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6 Organic Mulches Pros, Cons and How to’s: Lawn Care Westlake, TX Experts’ Tips

The Texas weather compels all homeowners to find solutions against the heat in order to protect their lawns and landscapes. Luckily for everybody, organic mulches are easy to make, being a good answer to lawn maintenance problems. Today, our lawn care Westlake, TX specialists decided to offer you a guide on six most common types of organic mulch, together with their pros, cons and how to’s.

Grass Clippings

Where to Apply: flower beds, the lawn, tree plantings, vegetable garden

Pros: excellent fertilizer and good insulator, keeping the soil cool

Cons: grass clippings can mat together and obstruct the soil’s natural air flow

How To: mix the clippings with other vegetal mulches to avoid compaction; follow the 3-3-3 rule of mulch application. In case you don’t master it, ask your lawn care Westlake, TX specialists to give you a hand.

Shredded Leaves

Where to Apply: flower beds, tree plantings, vegetable gardens

Pros: excellent fertilizer rich in nitrogen; good soil insulator reflecting heat well during summer

Cons: may contain too much nitrogen for plantings needing just a little to thrive; it scatters easily; wet leaves attract diseases, pests and weeds, also compacting quickly.

How To: collect fallen leaves and let them dry; apply the mulch in a layer of 2 inches thick; sprinkle fresh soil over the mulch layer to prevent the leaves from scattering;

Shredded Bark

Where to Apply: tree plantings and other visible areas of the landscape;

Pros: it looks great and is mostly used for its aesthetic purposes; excellent barrier against pests and weeds.

Cons: it decomposes slowly, so it is better used for its looks rather than its fertilization properties; it can be too acidic for plants thriving in more alkaline soils.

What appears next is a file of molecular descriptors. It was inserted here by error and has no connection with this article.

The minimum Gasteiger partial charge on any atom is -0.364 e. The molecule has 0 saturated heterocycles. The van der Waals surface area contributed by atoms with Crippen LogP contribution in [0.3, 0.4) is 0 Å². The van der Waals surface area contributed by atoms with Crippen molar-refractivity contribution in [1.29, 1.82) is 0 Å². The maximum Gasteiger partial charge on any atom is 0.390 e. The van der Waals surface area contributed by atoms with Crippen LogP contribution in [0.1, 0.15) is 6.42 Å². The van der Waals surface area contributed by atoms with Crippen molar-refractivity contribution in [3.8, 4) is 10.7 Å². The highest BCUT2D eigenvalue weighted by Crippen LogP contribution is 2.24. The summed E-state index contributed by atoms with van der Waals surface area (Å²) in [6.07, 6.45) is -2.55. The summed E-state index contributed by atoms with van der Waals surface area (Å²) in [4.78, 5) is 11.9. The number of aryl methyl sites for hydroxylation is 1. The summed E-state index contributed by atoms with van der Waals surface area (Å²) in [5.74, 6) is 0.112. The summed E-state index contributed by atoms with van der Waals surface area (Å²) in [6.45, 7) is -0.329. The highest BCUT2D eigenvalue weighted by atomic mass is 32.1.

How To: mix the shredded bark with grass clippings or shredded leaves for nourishment; mix bark with inorganic mulch (landscape fabric, plastic film) to create weed / pest strong barriers; or mix with lime to balance acidity.


Where to Apply: tree plantings, flower beds, lawn, vegetable garden, less visited areas of your landscape

Pros: excellent heat insulator, fertilizer and pest repellent (mostly against snails in lawns and edible gardens).

Cons: it decomposes quickly and it can leave behind dry patches of soil which further entertains weed attacks; store-bought fresh seaweed can be too salty for some plantings or edibles.

How To: mix seaweed with grass clippings or straws to avoid compaction and formation of dry patches; refresh the layer often; rinse the seaweed if too salty for some types of ornamentals.

Buckwheat Hulls

Where to Apply: flower beds, tree plantings, lawns, visible areas of your property

Pros: excellent fertilizer and heat insulator, weed and pest repellent; has gorgeous texture and looks great.

Cons: more expensive than other store-bought mulches, it scatters quickly.

How To: apply a layer no more than 2 inches thick; mix with coarser mulches to avoid scattering.


Where to Apply: flower beds, tree plantings, vegetable gardens.

Pros: good fertilizer; excellent heat insulator due to the light color, looks interesting in a country-retro way for more natural, raw designed landscapes.

Cons: may contain weed seeds; it scatters quickly; may compact if wet.

How To: apply a layer no thicker than 2 inches; mix with coarser mulches to prevent scattering; you may need to clean it to get rid of weed seeds.

Our lawn care Westlake, TX specialists will offer you further advice on organic mulches should you need help with choosing the best ones for your lawn and landscape.

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